We had the pleasure of interviewing the lovely Kate James, a mindfulness coach based in Melbourne, Australia, and founding member of Simple Habit. She started meditating over 20 years ago, and now runs meditation workshops for individuals and corporate groups.
How did you get into meditation?
I’d been interested in meditation from a very young age. Without knowing it, I was drawn to spirituality — I felt a very deep connection to nature and spent a lot of time in nature, even as a kid, and I was always looking to understand people and myself a bit better. Now, I reflect back and realize that these were my earliest forms of being mindful.
Around 23 years ago, I was going through a period of stress in my life. My husband had been out of work for a while, and we had two little kids. I started to notice that my stress levels were impacting not just me, but my family as well. So I thought, I can’t change what’s going on externally in my world — I’ve got to learn how to interact with this differently. Back then, mindfulness wasn’t even a word that was much used. You had to pay thousands of dollars to be taught to meditate, and I did that knowing it was bound to make a phenomenal difference in my life.
What did your meditation practice look like at the time, and how has it evolved?
I learned transcendental meditation, which is quite strict — 20 minutes, twice a day. I did start meditating exactly as they suggested for a few years. My kids were 2 and 5 when I started, so it was a pretty challenging thing to do. And when I realized I didn’t have the time to meditate twice a day for 20 minutes, I just stopped completely for a little while, until I discovered how much I missed it.
These days, I’ve learned to be less rigid with my practice. I still meditate every morning as soon as I wake up — for the most part for 20 minutes, but if I only have 10 minutes, I’ll do 10 minutes. This is the beauty of Simple Habit. Inviting people to spend 5 minutes to meditate feels accessible.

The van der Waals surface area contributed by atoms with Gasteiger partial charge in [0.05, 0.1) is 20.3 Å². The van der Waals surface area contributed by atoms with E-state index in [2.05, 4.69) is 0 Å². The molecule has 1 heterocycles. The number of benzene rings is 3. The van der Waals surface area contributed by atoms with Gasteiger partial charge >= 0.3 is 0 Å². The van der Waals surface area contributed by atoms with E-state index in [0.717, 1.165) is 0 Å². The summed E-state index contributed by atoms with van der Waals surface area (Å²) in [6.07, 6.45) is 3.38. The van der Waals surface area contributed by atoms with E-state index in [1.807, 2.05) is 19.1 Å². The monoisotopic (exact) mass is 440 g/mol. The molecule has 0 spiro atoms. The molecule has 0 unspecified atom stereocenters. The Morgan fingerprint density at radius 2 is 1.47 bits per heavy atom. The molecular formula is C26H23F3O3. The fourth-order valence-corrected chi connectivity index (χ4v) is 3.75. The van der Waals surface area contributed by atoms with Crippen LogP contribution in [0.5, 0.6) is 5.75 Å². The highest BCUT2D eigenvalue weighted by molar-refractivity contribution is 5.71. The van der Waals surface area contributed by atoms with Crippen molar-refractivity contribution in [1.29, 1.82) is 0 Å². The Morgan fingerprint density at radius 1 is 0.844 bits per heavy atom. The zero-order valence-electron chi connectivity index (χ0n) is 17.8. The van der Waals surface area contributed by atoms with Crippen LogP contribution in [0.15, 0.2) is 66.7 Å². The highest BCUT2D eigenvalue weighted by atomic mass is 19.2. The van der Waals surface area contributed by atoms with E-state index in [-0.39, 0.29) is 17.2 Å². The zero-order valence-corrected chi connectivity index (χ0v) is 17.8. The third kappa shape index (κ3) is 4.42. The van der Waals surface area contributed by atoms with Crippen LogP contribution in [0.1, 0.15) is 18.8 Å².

When did you realize you wanted to be a teacher?
It happened organically. I was a business manager for creative people, but wanted to work more closely with people and their barriers on a personal level. I studied coaching and set up my business, and what I became aware of quite quickly was that many people suffer from different degrees of anxiety and stress.
I said to them, “You should meditate!” So I set up a little group thinking, I’ll just teach this group of people. They liked it, and I liked teaching, and later, I had people asking if I’d teach in corporates and run retreats and workshops, and all of that has just evolved.
What was your role as a coach for creatives?
Most creative people have a strong internal world — they do a lot of their creative thinking on the inside and are very good observers of the world. But that focus on the internal can also mean that they have really strong inner critics. What came up often was limiting beliefs. Lots of creative people think they’re not good enough, that their work is not good enough to put out into the world yet, so we were doing a lot of work with mental chatter. The brain’s got a very strong negative bias, so first of all, we have to understand, are those beliefs actually real?